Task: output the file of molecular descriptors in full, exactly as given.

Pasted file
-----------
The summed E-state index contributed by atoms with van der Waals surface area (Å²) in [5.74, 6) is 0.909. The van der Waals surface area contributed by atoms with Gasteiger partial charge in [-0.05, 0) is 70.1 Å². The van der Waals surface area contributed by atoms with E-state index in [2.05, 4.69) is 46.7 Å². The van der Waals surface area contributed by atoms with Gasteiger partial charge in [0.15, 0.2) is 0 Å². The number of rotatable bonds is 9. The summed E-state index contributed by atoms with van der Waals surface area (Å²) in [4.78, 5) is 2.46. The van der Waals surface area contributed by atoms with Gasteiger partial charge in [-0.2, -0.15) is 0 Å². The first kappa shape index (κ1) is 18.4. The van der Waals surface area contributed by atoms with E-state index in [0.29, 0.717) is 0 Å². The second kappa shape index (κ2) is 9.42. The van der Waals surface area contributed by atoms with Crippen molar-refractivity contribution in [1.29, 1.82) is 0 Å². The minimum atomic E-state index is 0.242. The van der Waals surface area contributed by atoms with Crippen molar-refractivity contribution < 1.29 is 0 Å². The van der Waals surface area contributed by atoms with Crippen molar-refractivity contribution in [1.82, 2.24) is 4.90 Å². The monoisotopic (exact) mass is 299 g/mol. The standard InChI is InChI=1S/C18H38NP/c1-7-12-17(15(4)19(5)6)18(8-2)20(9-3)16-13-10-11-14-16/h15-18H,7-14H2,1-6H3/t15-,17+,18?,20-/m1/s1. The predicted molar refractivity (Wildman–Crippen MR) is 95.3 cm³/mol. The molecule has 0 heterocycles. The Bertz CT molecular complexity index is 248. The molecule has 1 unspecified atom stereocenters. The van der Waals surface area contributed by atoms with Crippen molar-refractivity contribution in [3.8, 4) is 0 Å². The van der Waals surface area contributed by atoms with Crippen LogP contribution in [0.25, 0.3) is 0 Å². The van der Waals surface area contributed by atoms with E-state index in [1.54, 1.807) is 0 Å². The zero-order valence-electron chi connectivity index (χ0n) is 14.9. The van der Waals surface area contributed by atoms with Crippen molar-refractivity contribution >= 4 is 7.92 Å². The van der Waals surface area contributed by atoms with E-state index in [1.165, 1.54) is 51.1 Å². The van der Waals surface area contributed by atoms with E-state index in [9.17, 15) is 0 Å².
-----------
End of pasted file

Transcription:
The summed E-state index contributed by atoms with van der Waals surface area (Å²) in [5.74, 6) is 0.909. The van der Waals surface area contributed by atoms with Gasteiger partial charge in [-0.05, 0) is 70.1 Å². The van der Waals surface area contributed by atoms with E-state index in [2.05, 4.69) is 46.7 Å². The van der Waals surface area contributed by atoms with Gasteiger partial charge in [0.15, 0.2) is 0 Å². The number of rotatable bonds is 9. The summed E-state index contributed by atoms with van der Waals surface area (Å²) in [4.78, 5) is 2.46. The van der Waals surface area contributed by atoms with Gasteiger partial charge in [-0.2, -0.15) is 0 Å². The first kappa shape index (κ1) is 18.4. The van der Waals surface area contributed by atoms with E-state index in [0.29, 0.717) is 0 Å². The second kappa shape index (κ2) is 9.42. The van der Waals surface area contributed by atoms with Crippen molar-refractivity contribution in [1.29, 1.82) is 0 Å². The minimum atomic E-state index is 0.242. The van der Waals surface area contributed by atoms with Crippen molar-refractivity contribution < 1.29 is 0 Å². The van der Waals surface area contributed by atoms with Crippen molar-refractivity contribution in [1.82, 2.24) is 4.90 Å². The monoisotopic (exact) mass is 299 g/mol. The standard InChI is InChI=1S/C18H38NP/c1-7-12-17(15(4)19(5)6)18(8-2)20(9-3)16-13-10-11-14-16/h15-18H,7-14H2,1-6H3/t15-,17+,18?,20-/m1/s1. The predicted molar refractivity (Wildman–Crippen MR) is 95.3 cm³/mol. The molecule has 0 heterocycles. The Bertz CT molecular complexity index is 248. The molecule has 1 unspecified atom stereocenters. The van der Waals surface area contributed by atoms with Crippen molar-refractivity contribution in [3.8, 4) is 0 Å². The van der Waals surface area contributed by atoms with Crippen LogP contribution in [0.25, 0.3) is 0 Å². The van der Waals surface area contributed by atoms with E-state index in [1.54, 1.807) is 0 Å². The zero-order valence-electron chi connectivity index (χ0n) is 14.9. The van der Waals surface area contributed by atoms with Crippen molar-refractivity contribution >= 4 is 7.92 Å². The van der Waals surface area contributed by atoms with E-state index in [1.165, 1.54) is 51.1 Å². The van der Waals surface area contributed by atoms with E-state index in [9.17, 15) is 0 Å².